I’ve actually long marvelled, Jeff, at your ability (and Ann’s too) to keep open so many channels. I’ve also observed that you appear to be getting more skilled at controlling them, keeping the level just right.

    Connected to this topic for me was an overload of too much attention spent in the virtual world of the internet, and also mass media in general, particularly TV. The “real world” became more foreign to me, and that took a toll.


  3. D.R.–I really appreciate your comment here. I totally agree with you re channels. It’s tough sometimes. We keep too many channels open and we have to retreat completely from all of them. The key is the recognition that too many channels are open before a fuse blows. I’m always somewhat afraid of getting burnt out and not regaining whatever it is that keeps the imagination continuously putting out ideas and images. This in particular resonates: “One thing that’s tricky is that the channel stays open in your consciousness even when you’re not paying attention to it. In fact, the fact that you’re not paying attention to it at any given moment creates an extra stress.” This is one reason I am not writing much fiction while doing the 60 in 60. It started as an interesting exercise, something to cleanse my mind. It still is doing that, but with the linkage to the feature, the Guardian thing etc., it is now much more of a “performance” than I’d planned. And so I have to be careful now that this open channel also doesn’t become something that burns me out.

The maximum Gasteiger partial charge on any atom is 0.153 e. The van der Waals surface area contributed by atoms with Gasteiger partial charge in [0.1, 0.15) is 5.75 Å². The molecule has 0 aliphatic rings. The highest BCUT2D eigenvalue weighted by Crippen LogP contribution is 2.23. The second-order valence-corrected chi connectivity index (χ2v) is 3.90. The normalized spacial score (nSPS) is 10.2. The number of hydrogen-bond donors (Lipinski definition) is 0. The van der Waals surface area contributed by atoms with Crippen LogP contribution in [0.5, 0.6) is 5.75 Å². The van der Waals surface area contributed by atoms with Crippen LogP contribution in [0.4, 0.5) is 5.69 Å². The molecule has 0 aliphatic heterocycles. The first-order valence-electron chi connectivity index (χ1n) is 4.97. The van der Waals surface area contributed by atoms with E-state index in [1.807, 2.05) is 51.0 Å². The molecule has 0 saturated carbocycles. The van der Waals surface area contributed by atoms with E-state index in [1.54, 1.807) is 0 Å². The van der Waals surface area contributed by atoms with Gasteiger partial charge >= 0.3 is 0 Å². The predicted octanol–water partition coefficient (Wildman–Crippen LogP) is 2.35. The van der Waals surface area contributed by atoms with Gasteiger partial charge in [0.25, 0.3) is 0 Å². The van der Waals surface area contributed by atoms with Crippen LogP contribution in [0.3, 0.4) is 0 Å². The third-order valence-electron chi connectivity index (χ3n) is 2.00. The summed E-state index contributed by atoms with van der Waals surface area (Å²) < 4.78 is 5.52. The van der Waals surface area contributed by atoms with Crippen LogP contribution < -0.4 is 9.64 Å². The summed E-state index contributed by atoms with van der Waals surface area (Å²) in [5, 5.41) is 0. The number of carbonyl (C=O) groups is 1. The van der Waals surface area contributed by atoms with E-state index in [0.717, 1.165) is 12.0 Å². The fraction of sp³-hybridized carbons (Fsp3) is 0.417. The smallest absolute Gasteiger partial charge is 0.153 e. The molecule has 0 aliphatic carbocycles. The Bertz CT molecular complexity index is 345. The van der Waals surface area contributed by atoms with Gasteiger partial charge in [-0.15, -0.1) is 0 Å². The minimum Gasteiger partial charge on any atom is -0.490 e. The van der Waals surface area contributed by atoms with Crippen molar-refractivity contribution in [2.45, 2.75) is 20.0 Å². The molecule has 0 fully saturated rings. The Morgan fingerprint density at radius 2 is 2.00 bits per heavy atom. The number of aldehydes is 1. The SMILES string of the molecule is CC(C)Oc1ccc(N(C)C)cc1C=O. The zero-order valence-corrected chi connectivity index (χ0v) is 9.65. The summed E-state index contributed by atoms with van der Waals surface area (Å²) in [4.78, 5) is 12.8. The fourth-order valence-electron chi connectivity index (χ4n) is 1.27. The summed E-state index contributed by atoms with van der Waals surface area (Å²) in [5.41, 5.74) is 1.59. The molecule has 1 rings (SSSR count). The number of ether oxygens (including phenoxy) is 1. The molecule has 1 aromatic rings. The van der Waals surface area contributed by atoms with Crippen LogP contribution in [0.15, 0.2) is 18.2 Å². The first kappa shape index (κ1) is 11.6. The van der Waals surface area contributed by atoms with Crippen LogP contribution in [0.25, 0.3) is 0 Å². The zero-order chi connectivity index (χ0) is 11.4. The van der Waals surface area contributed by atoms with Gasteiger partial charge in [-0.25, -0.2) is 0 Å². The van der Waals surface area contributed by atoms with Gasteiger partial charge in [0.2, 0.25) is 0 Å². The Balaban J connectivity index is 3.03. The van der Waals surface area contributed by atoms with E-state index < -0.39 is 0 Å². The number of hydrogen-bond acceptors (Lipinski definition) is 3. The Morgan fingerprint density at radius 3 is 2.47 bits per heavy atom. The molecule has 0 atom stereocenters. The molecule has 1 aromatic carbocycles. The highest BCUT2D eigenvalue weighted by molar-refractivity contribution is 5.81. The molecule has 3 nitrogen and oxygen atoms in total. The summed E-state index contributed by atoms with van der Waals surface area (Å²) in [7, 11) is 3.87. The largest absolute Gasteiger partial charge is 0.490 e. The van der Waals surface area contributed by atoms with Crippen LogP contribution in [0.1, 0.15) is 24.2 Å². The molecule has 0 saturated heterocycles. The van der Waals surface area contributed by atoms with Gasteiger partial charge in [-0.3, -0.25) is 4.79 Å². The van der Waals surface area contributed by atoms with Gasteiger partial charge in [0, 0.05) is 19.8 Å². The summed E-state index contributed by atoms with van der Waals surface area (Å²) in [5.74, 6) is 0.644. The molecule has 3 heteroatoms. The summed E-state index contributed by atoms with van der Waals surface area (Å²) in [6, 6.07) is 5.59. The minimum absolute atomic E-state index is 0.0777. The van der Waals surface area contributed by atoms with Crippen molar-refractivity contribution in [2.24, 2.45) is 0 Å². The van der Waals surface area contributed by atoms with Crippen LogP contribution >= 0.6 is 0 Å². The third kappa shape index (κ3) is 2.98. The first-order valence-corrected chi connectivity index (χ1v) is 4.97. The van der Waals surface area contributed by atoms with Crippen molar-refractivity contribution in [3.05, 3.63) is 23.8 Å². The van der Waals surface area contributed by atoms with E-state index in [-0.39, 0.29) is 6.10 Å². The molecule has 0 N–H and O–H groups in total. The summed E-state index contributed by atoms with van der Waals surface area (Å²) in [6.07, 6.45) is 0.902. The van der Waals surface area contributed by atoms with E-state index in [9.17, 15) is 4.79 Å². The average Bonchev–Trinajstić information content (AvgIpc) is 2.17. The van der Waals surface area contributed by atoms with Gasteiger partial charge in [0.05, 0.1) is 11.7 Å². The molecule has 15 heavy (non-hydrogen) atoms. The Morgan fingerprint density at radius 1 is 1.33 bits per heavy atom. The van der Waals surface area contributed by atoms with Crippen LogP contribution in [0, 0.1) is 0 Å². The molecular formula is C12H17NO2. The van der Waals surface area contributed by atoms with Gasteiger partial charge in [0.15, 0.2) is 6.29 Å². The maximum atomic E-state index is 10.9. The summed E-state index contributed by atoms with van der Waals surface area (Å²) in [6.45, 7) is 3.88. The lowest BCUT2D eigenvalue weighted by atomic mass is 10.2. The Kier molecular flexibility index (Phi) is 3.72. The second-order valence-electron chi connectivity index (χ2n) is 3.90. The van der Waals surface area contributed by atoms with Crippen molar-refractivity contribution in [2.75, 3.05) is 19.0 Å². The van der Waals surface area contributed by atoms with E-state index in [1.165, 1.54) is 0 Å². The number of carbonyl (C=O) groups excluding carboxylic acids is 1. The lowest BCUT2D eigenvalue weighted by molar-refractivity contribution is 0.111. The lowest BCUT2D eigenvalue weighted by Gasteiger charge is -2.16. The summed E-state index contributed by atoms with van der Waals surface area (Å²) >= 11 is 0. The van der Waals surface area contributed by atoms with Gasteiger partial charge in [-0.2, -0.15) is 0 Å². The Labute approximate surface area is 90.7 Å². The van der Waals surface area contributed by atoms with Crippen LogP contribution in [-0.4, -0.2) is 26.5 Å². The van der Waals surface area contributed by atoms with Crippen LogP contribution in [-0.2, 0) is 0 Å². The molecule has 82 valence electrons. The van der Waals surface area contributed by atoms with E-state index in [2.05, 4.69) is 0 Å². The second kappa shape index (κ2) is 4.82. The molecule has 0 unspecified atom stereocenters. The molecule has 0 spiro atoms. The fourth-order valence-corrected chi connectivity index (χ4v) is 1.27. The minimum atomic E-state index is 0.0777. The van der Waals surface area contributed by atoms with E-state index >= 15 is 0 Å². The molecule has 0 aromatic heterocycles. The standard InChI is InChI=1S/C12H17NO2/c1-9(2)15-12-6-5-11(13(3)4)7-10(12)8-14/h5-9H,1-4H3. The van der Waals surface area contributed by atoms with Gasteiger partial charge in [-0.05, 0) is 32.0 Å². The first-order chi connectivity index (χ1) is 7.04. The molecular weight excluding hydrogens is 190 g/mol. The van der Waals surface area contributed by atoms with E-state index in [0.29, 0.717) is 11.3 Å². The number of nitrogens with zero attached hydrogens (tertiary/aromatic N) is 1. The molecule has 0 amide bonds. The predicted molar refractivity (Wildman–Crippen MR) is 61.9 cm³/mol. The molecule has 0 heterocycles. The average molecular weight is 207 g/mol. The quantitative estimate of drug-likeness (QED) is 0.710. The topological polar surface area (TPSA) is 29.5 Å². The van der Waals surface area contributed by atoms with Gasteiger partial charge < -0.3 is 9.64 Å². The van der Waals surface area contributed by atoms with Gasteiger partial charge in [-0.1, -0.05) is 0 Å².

This also pertain to my Booklife book–if I credit the quote, may I use some of your comment above?


  4. D.R. says:

    Quote at will; I am flattered. I’ll even blather some more.

    The verb “regaining” that you use is most apt to the situation after the fuse blows. There is a process that happens, hopefully, of regaining.

    Switching gears…

    Setting aside for a moment the usual debates about personality tests, the Meyers-Briggs (sp?) personality types offer an interesting perspective here: on one of the four dimensions measured, people are either “I” types or “E” types. “I” stands for Introverted and “E” for Extroverted, but the terms don’t have quite their usual meaning in this context. “I” means that one is energized, rejuvenated by alone time; conversely, time spent with people (and on open channels, I believe) are a drain on energy. “E” means that one takes *in* energy from the company of others, and alone time is draining.